Written by Leisureguy

9 November 2009 at 12:25 pm

Posted in Firefox, Software

Transition to Chrome

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My transition from Firefox to Chrome is pretty much complete. The final piece fell into place when I discovered the function of the little blue button in Chrome’s lower left corner:

Tab-list button

 

 

 

 

Clicking this button pops up a clickable list of open tabs with titles and URLs so that having lots of tabs open (my usual situation) is no hindrance to efficient navigation.

LastPass seems as though it can replace Roboform Pro if I can ever figure it out. I do miss Firefox’s search options: I had installed search engines for Yahoo, Bing, Google, Wikipedia, Netflix, IMDB, Amazon, Google Images, and others. With Chrome, you search through Google, period, although of the course you can go the individual sites and search from there, so it’s not a showstopper.

What hastened the transition (besides Firefox’s annoying pauses) was discovering this site, which lists Chrome extensions—easily added to Chrome. Once I had a few extensions to facilitate my workflow, the game was over.

Written by Leisureguy

5 November 2009 at 9:46 am

Reasons to switch to Google Chrome

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Interesting post on why a guy switched. Post begins:

As a media professional who devotes most of his time online, I pay a lot of attend to the speed of my internet browser.  It means efficiency for me.  Before I was introduced to Google Chrome, I have always been a Firefox fan.  I’ve even written a post about how to make Firefox go faster (Check it out).  Lately, I started experimenting Google Chrome.  Surprisingly, I really began to like this browser.  Although Chrome is new (debuted on Sept. 2008), there is definitely potential for its future.  In comparison to Firefox, I will outline 7 things that make Chrome a better browser for me…

Continue reading.

Written by Leisureguy

25 October 2009 at 10:34 am

Writing add-ons to make Firefox the Ultimate Writer’s Suite

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Very interesting article at MakeUseOf.com:

I recently went out on a mission to find the perfect tool to manage my writing life.  But the journey ended up with my frustration at not being able to single out one app that fit my needs – the tool that can:

  • store notes and web pages from my research stage for offline view.
  • quickly create a to-do list and alarms out of assignments and tasks, and be able to be synchronized to iCal (then to my mobile) so I’ll always get reminders wherever I am.
  • access my email easily.
  • track and record my writing assignments and submissions.
  • post to blogs and also serve as a word processor – both in WYSIWYG and HTML view.
  • show the word count for each of my submissions.

The most important thing is the whole features should come free and in one package (as I’m a bit tired switching back and forth between applications).

Then I remembered about Firefox – the browser that can be transformed into almost anything that we want it to be, and wondered whether I can expand it to be THE writing tool I’m looking for.

Continue reading.

Written by Leisureguy

9 September 2009 at 1:14 pm

Seafood salad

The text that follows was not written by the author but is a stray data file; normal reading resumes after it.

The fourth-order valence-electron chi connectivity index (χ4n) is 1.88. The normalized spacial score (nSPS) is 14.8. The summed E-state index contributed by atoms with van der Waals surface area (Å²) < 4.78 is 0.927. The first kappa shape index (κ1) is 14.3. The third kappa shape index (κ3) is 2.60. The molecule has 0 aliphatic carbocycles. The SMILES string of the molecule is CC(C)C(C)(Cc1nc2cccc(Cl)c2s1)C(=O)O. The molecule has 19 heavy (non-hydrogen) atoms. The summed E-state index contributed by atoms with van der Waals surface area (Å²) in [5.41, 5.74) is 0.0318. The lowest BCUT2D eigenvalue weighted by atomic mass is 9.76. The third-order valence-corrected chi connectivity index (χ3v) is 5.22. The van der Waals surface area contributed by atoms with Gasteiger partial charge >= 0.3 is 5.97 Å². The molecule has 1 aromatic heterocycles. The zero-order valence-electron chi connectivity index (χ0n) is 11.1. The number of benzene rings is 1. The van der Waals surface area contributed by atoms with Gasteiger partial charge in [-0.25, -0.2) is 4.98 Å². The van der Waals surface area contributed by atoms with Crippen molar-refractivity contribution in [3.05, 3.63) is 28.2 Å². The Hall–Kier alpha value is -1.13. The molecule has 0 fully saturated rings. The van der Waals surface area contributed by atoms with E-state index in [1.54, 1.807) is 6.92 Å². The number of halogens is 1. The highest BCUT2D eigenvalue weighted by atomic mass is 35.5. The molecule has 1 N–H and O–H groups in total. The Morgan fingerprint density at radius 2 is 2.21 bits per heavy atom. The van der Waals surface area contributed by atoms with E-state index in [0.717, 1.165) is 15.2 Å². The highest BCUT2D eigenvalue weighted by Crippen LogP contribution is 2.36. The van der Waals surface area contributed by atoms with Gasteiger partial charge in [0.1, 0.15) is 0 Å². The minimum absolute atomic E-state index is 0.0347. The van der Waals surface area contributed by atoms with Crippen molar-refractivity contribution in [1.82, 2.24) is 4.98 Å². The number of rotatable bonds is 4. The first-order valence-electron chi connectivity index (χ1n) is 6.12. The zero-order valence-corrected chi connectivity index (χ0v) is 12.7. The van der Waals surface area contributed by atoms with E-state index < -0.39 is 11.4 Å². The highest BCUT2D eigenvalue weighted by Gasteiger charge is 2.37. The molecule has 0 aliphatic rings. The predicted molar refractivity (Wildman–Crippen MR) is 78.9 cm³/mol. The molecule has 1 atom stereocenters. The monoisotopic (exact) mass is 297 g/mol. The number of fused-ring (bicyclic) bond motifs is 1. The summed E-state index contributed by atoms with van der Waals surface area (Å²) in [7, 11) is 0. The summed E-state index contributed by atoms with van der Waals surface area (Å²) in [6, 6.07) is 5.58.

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Maybe this weekend. Mark Bittman:

Summer Seafood Salad

Yield 4 servings      
Time At least 2 hours

You can make this salad ultrafast by starting with cooked shrimp or conch (sold frozen in many fish markets and some supermarkets). Or you can simmer conch or octopus until tender (this takes a while), or shrimp or scallops for just a couple of minutes. Alternatively, you can soak the seafood in citrus at least a couple of hours in the refrigerator until it becomes opaque and tender.

  • 1 pound raw peeled shrimp, or scallops, conch or octopus
  • Juice of 2 lemons
  • Juice of 2 limes
  • Salt and pepper
  • 1 habanero pepper, seeded, stemmed and minced
  • 1 clove garlic, minced
  • 1 medium red or white onion, finely chopped
  • 1 avocado, diced
  • 15 or more cherry tomatoes, washed and halved
  • 1/2 cup chopped celery
  • 1 medium mango or peach, peeled and diced, optional
  • 1/2 cup cilantro leaves
  • 1 head iceberg or romaine lettuce, washed, dried and chopped

1. Cut shellfish into 1/2-inch dice and toss with citrus juice and some salt; cover and refrigerate for at least 2 hours. If you prefer, poach fish for a few minutes in simmering salted water until opaque, then proceed. You can reduce marinating time to 10 minutes, though more will not hurt.

2. In bowl, add seafood to remaining ingredients except lettuce; toss, then taste and adjust seasoning. Divide lettuce among 4 bowls; sprinkle it with salt and pepper. Spoon a quarter of the seafood mixture over each portion of lettuce; serve immediately.

Written by Leisureguy

11 July 2009 at 11:20 am

Firefox add-ons for the movie buff

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Check ’em out.

Written by Leisureguy

15 June 2009 at 11:39 am

Firefox add-ons to enhance Google search

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Good list with reviews.

Written by Leisureguy

22 May 2009 at 10:18 am

Add Wolfram Alpha to your Firefox search-engine list

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Via Lifehacker, this little add-on.

Written by Leisureguy

20 May 2009 at 2:18 pm

Cool Firefox add-on: New Tab King

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You can read about it here. I just installed it, and it is indeed pretty cool. OTOH, see this argument for switching to Google Chrome.

Written by Leisureguy

22 April 2009 at 10:46 am